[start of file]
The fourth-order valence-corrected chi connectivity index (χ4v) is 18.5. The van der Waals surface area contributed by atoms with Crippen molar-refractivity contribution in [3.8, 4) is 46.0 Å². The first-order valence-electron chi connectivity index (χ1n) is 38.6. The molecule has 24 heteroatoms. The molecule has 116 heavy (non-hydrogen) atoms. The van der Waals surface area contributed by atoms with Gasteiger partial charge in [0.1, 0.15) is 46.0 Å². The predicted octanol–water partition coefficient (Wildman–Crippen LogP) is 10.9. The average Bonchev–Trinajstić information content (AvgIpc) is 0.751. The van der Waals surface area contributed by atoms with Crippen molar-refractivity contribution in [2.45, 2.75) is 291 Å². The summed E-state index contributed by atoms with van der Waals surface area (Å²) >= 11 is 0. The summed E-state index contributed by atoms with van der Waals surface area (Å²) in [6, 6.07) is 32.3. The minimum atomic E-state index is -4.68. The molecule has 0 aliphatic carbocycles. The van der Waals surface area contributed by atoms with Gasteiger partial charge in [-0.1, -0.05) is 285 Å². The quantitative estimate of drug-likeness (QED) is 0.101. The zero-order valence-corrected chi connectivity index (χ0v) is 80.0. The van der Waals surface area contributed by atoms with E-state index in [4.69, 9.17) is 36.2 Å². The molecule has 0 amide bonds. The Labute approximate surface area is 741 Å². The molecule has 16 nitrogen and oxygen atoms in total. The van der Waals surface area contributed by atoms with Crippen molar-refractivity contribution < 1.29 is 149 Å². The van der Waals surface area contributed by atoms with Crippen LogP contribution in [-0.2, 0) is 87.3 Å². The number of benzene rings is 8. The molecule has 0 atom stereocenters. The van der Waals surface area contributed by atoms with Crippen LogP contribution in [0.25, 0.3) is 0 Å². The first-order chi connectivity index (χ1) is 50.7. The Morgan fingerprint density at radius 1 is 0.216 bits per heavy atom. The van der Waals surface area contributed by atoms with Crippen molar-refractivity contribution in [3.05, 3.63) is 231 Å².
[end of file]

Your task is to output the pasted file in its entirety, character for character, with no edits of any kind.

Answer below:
The fourth-order valence-corrected chi connectivity index (χ4v) is 18.5. The van der Waals surface area contributed by atoms with Crippen molar-refractivity contribution in [3.8, 4) is 46.0 Å². The first-order valence-electron chi connectivity index (χ1n) is 38.6. The molecule has 24 heteroatoms. The molecule has 116 heavy (non-hydrogen) atoms. The van der Waals surface area contributed by atoms with Gasteiger partial charge in [0.1, 0.15) is 46.0 Å². The predicted octanol–water partition coefficient (Wildman–Crippen LogP) is 10.9. The average Bonchev–Trinajstić information content (AvgIpc) is 0.751. The van der Waals surface area contributed by atoms with Crippen molar-refractivity contribution in [2.45, 2.75) is 291 Å². The summed E-state index contributed by atoms with van der Waals surface area (Å²) >= 11 is 0. The summed E-state index contributed by atoms with van der Waals surface area (Å²) in [6, 6.07) is 32.3. The minimum atomic E-state index is -4.68. The molecule has 0 aliphatic carbocycles. The van der Waals surface area contributed by atoms with Gasteiger partial charge in [-0.1, -0.05) is 285 Å². The quantitative estimate of drug-likeness (QED) is 0.101. The zero-order valence-corrected chi connectivity index (χ0v) is 80.0. The van der Waals surface area contributed by atoms with E-state index in [4.69, 9.17) is 36.2 Å². The molecule has 0 amide bonds. The Labute approximate surface area is 741 Å². The molecule has 16 nitrogen and oxygen atoms in total. The van der Waals surface area contributed by atoms with Crippen molar-refractivity contribution < 1.29 is 149 Å². The van der Waals surface area contributed by atoms with Crippen LogP contribution in [-0.2, 0) is 87.3 Å². The number of benzene rings is 8. The molecule has 0 atom stereocenters. The van der Waals surface area contributed by atoms with Crippen LogP contribution in [0.25, 0.3) is 0 Å². The first-order chi connectivity index (χ1) is 50.7. The Morgan fingerprint density at radius 1 is 0.216 bits per heavy atom. The van der Waals surface area contributed by atoms with Crippen molar-refractivity contribution in [3.05, 3.63) is 231 Å².